Cold calling is a traditional sales tactic. When it first became popular as a selling strategy, it was a successful money earner. But how about now?

Many years ago, small business owners and large corporations discovered that the telephone - a new technology - was an excellent way to connect with a large number of people in a short period of time. As it became more and more common for ordinary householders to have telephones in their homes, businesses reached out to potential customers through this form of communication, rather than waiting for the customers to hear about them through word of mouth. It was a novel approach, and it worked. Businesses made money through cold calling.

However, those days are long gone. Where people used to enjoy the novelty of the phone ringing, now it is something we often wish we could turn off completely. With hundreds of businesses a day clamoring for customers' attention, cold calling is taking place in a completely different societal context from the early days.

Yet many businesses continue to use cold calling as a sales tactic. Why? Perhaps it's just because it's a familiar strategy that worked in the past. Perhaps because many business owners are afraid to break away from a sales tactic that does, after all, bring in a few sales every now and then. Perhaps because the results of cold calling are well documented, so it's easy to predict how many sales you will make per hour or per number of calls.

It's time for businesses to let go of these sad reasons. If cold calling had never existed, and someone tried to implement it today for the first time, and it resulted in the low number of sales that it actually does, would anyone stick with it? No! They'd say: obviously, this strategy has a low success rate, so let's throw it out. They wouldn't pour thousands of dollars into employing people to sit on the phone all day, getting one rejection after another. Yet that's exactly what businesses who are still using cold calling today are doing.

Why doesn't cold calling work? Here are three possible reasons:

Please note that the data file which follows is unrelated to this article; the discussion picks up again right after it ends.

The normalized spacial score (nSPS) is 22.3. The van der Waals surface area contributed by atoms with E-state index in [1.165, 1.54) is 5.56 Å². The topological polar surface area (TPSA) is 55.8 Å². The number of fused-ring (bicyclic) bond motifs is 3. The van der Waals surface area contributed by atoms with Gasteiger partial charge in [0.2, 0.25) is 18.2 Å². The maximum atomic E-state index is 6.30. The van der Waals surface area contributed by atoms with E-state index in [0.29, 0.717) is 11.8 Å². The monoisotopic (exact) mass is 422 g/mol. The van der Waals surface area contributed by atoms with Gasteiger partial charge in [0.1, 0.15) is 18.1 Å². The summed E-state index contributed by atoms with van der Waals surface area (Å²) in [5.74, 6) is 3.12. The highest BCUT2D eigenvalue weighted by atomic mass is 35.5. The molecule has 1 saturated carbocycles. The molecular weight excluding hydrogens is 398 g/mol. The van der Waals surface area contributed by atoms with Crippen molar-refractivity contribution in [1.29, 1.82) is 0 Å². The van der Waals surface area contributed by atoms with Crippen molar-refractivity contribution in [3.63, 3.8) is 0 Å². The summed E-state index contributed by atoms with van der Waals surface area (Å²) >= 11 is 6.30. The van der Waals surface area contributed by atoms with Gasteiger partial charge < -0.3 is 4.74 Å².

1. People are bored with cold calling. Everyone is familiar with the typical sales spiels, and people know very well that the person on the other end of the phone is getting paid to call hundreds of people a day. It's not an approach that people find attractive, and they're fed up with being bothered all the time.
  2. People are too busy to talk to strangers on the phone. Sales people always seem to call at the most inappropriate times, like in the middle of dinner or early in the morning. Actually, every time is a bad time, because people are so busy these days that any unwanted phone call feels like an intrusion. Every second a customer spends talking to someone who only wants to sell them something is a second they feel they could be doing something more important.
  3. People are proactive when they want to fill a need. In days gone by, people didn't have the same drive to research and find products that they do today. They might actually have appreciated some random stranger calling and telling them about a new kind of vacuum cleaner they'd never heard of. But nowadays, people are likely to say to themselves, "I need to do X. I wonder if there's a product that could do that for me?" 5 minutes on Google, and they've figured out that not only is there a product, but they're comparing prices and reading reviews. Cold calling just annoys people like that because they justifiably think, "If I want something, I'll look for it myself!"